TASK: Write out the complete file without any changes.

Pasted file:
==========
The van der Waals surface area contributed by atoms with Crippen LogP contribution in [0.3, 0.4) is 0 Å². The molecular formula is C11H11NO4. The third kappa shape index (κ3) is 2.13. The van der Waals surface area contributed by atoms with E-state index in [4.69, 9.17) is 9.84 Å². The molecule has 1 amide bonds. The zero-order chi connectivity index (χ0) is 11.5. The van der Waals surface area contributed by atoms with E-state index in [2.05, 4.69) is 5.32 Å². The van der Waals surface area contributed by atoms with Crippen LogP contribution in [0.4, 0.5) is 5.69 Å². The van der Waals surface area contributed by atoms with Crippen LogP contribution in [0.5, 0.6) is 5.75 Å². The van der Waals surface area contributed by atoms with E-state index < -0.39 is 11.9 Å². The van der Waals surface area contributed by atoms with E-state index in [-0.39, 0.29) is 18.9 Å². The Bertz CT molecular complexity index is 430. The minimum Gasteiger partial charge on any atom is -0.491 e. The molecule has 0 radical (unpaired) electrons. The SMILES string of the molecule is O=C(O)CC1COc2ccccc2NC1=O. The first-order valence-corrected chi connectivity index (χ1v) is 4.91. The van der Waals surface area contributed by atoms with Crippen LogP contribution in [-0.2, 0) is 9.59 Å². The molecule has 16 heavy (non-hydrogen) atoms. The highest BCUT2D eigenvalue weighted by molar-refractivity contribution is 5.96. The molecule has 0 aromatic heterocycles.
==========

The van der Waals surface area contributed by atoms with Crippen LogP contribution in [0.3, 0.4) is 0 Å². The molecular formula is C11H11NO4. The third kappa shape index (κ3) is 2.13. The van der Waals surface area contributed by atoms with E-state index in [4.69, 9.17) is 9.84 Å². The molecule has 1 amide bonds. The zero-order chi connectivity index (χ0) is 11.5. The van der Waals surface area contributed by atoms with E-state index in [2.05, 4.69) is 5.32 Å². The van der Waals surface area contributed by atoms with Crippen LogP contribution in [0.4, 0.5) is 5.69 Å². The van der Waals surface area contributed by atoms with Crippen LogP contribution in [0.5, 0.6) is 5.75 Å². The van der Waals surface area contributed by atoms with E-state index < -0.39 is 11.9 Å². The van der Waals surface area contributed by atoms with E-state index in [-0.39, 0.29) is 18.9 Å². The Bertz CT molecular complexity index is 430. The minimum Gasteiger partial charge on any atom is -0.491 e. The molecule has 0 radical (unpaired) electrons. The SMILES string of the molecule is O=C(O)CC1COc2ccccc2NC1=O. The first-order valence-corrected chi connectivity index (χ1v) is 4.91. The van der Waals surface area contributed by atoms with Crippen LogP contribution in [-0.2, 0) is 9.59 Å². The molecule has 16 heavy (non-hydrogen) atoms. The highest BCUT2D eigenvalue weighted by molar-refractivity contribution is 5.96. The molecule has 0 aromatic heterocycles.